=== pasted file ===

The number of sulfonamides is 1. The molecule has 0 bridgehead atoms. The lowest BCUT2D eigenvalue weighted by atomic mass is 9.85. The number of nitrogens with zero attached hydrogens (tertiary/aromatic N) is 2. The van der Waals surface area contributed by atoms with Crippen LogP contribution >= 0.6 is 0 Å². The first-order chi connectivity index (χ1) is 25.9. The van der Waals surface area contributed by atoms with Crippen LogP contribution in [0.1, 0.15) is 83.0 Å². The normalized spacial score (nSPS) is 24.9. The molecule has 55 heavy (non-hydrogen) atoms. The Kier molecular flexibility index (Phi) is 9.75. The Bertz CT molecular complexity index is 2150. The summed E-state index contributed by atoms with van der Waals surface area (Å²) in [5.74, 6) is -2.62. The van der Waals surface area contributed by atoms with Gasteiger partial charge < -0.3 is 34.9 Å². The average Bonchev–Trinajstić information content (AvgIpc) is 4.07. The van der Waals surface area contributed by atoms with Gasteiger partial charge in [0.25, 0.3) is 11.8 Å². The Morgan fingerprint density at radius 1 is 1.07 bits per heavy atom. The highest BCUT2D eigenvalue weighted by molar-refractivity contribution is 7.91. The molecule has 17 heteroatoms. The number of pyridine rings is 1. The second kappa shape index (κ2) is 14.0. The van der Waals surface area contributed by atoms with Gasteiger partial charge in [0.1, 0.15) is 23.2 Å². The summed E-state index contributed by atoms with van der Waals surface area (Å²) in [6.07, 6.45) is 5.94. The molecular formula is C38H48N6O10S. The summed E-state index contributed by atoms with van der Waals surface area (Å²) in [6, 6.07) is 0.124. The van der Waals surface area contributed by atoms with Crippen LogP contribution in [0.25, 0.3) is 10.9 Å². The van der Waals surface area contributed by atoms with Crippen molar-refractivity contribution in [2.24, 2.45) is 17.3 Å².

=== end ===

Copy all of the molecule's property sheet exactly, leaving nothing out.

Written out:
The number of sulfonamides is 1. The molecule has 0 bridgehead atoms. The lowest BCUT2D eigenvalue weighted by atomic mass is 9.85. The number of nitrogens with zero attached hydrogens (tertiary/aromatic N) is 2. The van der Waals surface area contributed by atoms with Crippen LogP contribution >= 0.6 is 0 Å². The first-order chi connectivity index (χ1) is 25.9. The van der Waals surface area contributed by atoms with Crippen LogP contribution in [0.1, 0.15) is 83.0 Å². The normalized spacial score (nSPS) is 24.9. The molecule has 55 heavy (non-hydrogen) atoms. The Kier molecular flexibility index (Phi) is 9.75. The Bertz CT molecular complexity index is 2150. The summed E-state index contributed by atoms with van der Waals surface area (Å²) in [5.74, 6) is -2.62. The van der Waals surface area contributed by atoms with Gasteiger partial charge < -0.3 is 34.9 Å². The average Bonchev–Trinajstić information content (AvgIpc) is 4.07. The van der Waals surface area contributed by atoms with Gasteiger partial charge in [0.25, 0.3) is 11.8 Å². The Morgan fingerprint density at radius 1 is 1.07 bits per heavy atom. The highest BCUT2D eigenvalue weighted by molar-refractivity contribution is 7.91. The molecule has 17 heteroatoms. The number of pyridine rings is 1. The second kappa shape index (κ2) is 14.0. The van der Waals surface area contributed by atoms with Gasteiger partial charge in [0.1, 0.15) is 23.2 Å². The summed E-state index contributed by atoms with van der Waals surface area (Å²) in [6.07, 6.45) is 5.94. The molecular formula is C38H48N6O10S. The summed E-state index contributed by atoms with van der Waals surface area (Å²) in [6, 6.07) is 0.124. The van der Waals surface area contributed by atoms with Crippen LogP contribution in [0.25, 0.3) is 10.9 Å². The van der Waals surface area contributed by atoms with Crippen molar-refractivity contribution in [2.24, 2.45) is 17.3 Å².